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First home buyers take the bull by the horns, as the rest of the market shies away

First home buyers take the bull by the horns, as the rest of the market shies away

ABS figures reveal first home buyers are showing signs of life in March, in an otherwise tumbling housing finance market.

First home buyers accounted for 27.2 per cent of all new lending, excluding refinanced home loans, which is the highest proportion since March 2012. The number of new first home buyer loans increased 8.2 per cent in March, month-on-month.

Overall however, new lending fell 3.2 per cent in March after an unexpected spike in February.

New loans to owner-occupiers took the biggest fall this time, down 3.4 per cent in the month to March, while investor lending dropped 2.7 per cent.

The drop in personal lending was even more significant in March, with new loans excluding refinancing down 11.20 per cent.

Value of new loans

% change month on month

% change year on year

Owner occupiers






All housing loans



Personal lending



Source: ABS Lending to Households and Businesses, new lending seasonally adjusted and excludes refinancing.

Housing finance

“Last month, lending finance was up and showed a potential sign that the market was in turnaround,” said Sally Tindall, director of research at RateCity.com.au.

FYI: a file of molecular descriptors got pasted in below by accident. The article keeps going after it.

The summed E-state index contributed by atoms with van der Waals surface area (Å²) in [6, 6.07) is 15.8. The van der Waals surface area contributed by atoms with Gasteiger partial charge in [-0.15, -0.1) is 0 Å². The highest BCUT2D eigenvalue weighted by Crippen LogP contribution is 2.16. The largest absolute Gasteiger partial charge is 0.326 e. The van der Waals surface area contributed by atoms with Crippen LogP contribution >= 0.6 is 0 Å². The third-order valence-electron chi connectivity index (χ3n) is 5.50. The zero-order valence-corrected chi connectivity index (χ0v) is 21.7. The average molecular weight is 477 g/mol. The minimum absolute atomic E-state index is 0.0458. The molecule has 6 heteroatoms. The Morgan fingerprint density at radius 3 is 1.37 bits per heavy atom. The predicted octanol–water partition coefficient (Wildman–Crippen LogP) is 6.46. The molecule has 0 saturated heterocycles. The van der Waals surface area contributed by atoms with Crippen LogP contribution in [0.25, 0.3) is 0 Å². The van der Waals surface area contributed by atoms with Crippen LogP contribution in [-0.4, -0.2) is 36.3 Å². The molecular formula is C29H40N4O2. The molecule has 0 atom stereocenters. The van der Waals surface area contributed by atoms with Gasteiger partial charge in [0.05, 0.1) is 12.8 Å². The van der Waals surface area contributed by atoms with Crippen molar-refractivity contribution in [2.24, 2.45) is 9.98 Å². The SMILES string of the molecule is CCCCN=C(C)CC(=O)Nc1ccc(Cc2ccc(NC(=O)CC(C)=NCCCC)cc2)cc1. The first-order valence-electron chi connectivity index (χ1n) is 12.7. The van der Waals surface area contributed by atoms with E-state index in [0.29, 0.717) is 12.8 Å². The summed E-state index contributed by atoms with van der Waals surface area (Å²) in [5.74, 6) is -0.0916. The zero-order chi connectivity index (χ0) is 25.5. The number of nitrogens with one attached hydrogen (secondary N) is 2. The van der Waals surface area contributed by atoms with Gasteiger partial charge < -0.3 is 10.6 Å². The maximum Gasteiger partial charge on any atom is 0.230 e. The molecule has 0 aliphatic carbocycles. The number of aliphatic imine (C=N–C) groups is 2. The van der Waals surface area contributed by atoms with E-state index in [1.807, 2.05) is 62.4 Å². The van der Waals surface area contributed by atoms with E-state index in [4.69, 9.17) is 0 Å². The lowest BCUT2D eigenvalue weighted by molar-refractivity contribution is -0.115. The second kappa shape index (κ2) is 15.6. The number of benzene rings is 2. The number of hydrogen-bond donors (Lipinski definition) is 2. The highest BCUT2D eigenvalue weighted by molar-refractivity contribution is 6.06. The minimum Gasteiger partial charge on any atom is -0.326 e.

“However, this month the brakes are on again for everyone except first home buyers, which have claimed their biggest slice of the lending pie since March 2012.

“Yesterday, ScoMo and Shorten added fuel to the first home buyer fire by promising to offer loans with just a 5 per cent deposit.

“This will give the first home buyer market a shot in the arm, but there’s a real concern some people will stretch themselves too far on a wafer thin deposit.”

Personal loans

Personal loans to households, excluding refinancing, fell again this month by 11.2 per cent in seasonally adjusted terms, and 23.8 per cent year on year.

Interestingly, the biggest drop was in new and increased revolving credit, which recorded a drop of 25.1 per cent month-on-month and 40.5 per cent year-on-year.

“This would largely be due to the new requirement from the beginning of this year for banks to assess a customers’ ability to repay their credit card limit within three years, which applies to new credit card applications and credit limit increases,” said Tindall.

“The credit card market is feeling the pinch as credit card limits and the number of cards on the market continue to take a tumble.

“The government will be pleased at these results, as Australians take on less revolving debt,” she said.

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This article was reviewed by Research Director Sally Tindall before it was published as part of RateCity's Fact Check process.



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